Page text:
The United Nations has launched an investigation into allegations of sexual abuse and the exploitation of vulnerable women by members of its staff in Uganda’s drought-stricken northeastern Karamoja region.
The inquiry by the UN’s Office of Internal Oversight Services, which began early this month, follows allegations by a whistleblower of sexual abuse and exploitation by a United Nations Population Fund (UNFPA) staffer against a “female victim” – and a more general pattern of serious sexual misconduct by other UN staff working in what is Uganda’s poorest region.
The allegations centre on the World Food Programme compound in the town of Moroto, and involve UN staff demanding sex from local women in exchange for food, and the hiring of sex workers who are brought onto the UN base, several UN personnel in Moroto told The New Humanitarian, speaking on condition of anonymity.
Staff of several UN agencies stay in the WFP compound, which provides office space and sleeping quarters in a region where more than 500,000 people are facing food shortages.
“We have been informed of the allegations made against UN staff residing at the compound managed by WFP in Moroto and are investigating,” Amanda Lawrence-Brown, WFP’s Nairobi-based regional spokesperson, told TNH.
“There is no place for any form of sexual harassment, exploitation, or abuse at the World Food Programme, including by non-WFP staff residing at compounds managed by WFP in the field,” she said.
The allegations centre on the World Food Programme compound in the town of Moroto, and involve UN staff demanding sex from local women in exchange for food, and the hiring of sex workers who are brought onto the UN base.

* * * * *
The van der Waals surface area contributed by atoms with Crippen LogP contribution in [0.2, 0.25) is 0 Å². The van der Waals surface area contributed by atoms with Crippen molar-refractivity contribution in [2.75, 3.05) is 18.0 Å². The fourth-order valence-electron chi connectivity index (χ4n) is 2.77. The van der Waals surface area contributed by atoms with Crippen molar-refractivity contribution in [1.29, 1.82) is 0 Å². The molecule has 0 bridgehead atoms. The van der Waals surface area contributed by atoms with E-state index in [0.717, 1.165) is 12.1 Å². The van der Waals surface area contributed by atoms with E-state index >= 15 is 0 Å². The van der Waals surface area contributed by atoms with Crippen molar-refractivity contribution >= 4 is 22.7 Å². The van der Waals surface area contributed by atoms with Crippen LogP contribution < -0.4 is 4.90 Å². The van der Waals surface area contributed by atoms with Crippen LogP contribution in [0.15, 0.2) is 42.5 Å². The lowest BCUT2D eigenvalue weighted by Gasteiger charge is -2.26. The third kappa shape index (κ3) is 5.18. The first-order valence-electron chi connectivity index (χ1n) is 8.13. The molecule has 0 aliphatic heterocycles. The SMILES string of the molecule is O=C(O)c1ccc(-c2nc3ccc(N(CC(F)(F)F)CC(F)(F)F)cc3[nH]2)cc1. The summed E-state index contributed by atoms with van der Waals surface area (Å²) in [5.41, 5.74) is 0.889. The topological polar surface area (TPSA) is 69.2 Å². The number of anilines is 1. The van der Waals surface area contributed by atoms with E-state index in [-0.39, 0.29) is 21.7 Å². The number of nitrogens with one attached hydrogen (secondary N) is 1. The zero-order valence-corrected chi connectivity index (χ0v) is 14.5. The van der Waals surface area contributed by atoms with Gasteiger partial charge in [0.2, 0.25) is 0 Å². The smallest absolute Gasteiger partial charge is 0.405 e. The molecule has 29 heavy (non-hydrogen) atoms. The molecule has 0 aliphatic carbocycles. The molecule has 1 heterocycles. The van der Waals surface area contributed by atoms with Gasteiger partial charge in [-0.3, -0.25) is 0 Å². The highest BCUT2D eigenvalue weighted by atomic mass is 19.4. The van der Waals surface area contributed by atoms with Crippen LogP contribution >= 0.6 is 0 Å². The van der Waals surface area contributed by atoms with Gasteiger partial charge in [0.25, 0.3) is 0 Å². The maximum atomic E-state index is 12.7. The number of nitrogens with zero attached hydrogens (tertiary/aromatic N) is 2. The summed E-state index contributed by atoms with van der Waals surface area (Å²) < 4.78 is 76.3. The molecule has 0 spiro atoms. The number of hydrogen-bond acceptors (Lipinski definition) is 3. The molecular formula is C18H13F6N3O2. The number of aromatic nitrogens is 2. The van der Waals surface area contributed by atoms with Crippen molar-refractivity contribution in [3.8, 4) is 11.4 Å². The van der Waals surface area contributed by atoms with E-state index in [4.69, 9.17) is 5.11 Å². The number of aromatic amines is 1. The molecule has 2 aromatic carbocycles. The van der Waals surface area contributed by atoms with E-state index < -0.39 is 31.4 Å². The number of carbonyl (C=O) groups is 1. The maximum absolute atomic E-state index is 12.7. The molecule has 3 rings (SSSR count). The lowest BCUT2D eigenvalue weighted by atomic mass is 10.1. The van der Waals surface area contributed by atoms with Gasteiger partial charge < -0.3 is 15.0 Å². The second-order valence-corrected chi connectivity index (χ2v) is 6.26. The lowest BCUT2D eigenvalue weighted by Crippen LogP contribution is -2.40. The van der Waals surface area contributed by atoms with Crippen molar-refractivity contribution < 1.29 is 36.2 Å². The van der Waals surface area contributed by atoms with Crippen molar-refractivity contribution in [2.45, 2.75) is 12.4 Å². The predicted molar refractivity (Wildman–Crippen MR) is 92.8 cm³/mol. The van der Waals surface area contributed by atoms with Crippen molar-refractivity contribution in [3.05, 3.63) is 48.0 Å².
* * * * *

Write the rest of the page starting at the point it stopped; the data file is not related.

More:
Lawrence-Brown noted that for security reasons she could not divulge how many UN staff stay at the base, but said WFP is also investigating any breaches of security protocols.
Private guards at the compound are supposed to vet all visitors to the base, she added.
In response to the allegations of sexual abuse and misconduct by staff in Moroto, Rosa Malango, the UN’s resident coordinator in Uganda, sent an email to all UN heads of agencies earlier this month.
“I look forward to the updates from UN heads on action taken so far including the immediate suspension of staff pending the conclusions of investigations,” Malango said in her email, which TNH has seen.
“Internal procedures are under way and we cannot comment until the facts have been established,” Malango told TNH separately this week. “These are allegations which need to be investigated.”
Malango emphasised that the UN has a zero-tolerance approach to sexual harassment and abuse, and said the “concerned agencies are dealing with the issue”.
In an email sent to TNH entitled, “Uganda the next Haiti for the UN”, a group of UN staff condemned Malango for her message to the agency heads.
The group, whose members were unidentified, claimed that Malango’s note contained “confidential and sensitive information” that should “never have been circulated to internal email groups”.
The email, sent to TNH via a private gmail account, accused Malango of playing internal UN politics as part of an alleged attempt to “divert from her own incompetence”.
The Haiti reference in the title of the email was possibly a nod to the Oxfam scandal when the British NGO was accused of covering up claims staff sexually exploited victims of the 2010 earthquake.
Malango said her note to UN agency heads should not have been shared externally.
Karamoja was the centre of an earlier UN scandal. In 2019, at least four people died and nearly 300 others became unwell after eating WFP fortified cereal. The agency was accused of negligence.
Semi-arid Karamoja, on the border with Kenya, is Uganda’s least-developed region, where one in three children are stunted as a result of poor nutrition.
Help make quality journalism about crises possible
The New Humanitarian is an independent, non-profit newsroom founded in 1995. We deliver quality, reliable journalism about crises and big issues impacting the world today. Our reporting on humanitarian aid has uncovered sex scandals, scams, data breaches, corruption, and much more.
Our readers trust us to hold power in the multi-billion-dollar aid sector accountable and to amplify the voices of those impacted by crises. We’re on the ground, reporting from the front lines, to bring you the inside story.
We keep our journalism free – no paywalls – thanks to the support of donors and readers like you who believe we need more independent journalism in the world. Your contribution means we can continue delivering award-winning journalism about crises. Become a member of The New Humanitarian today.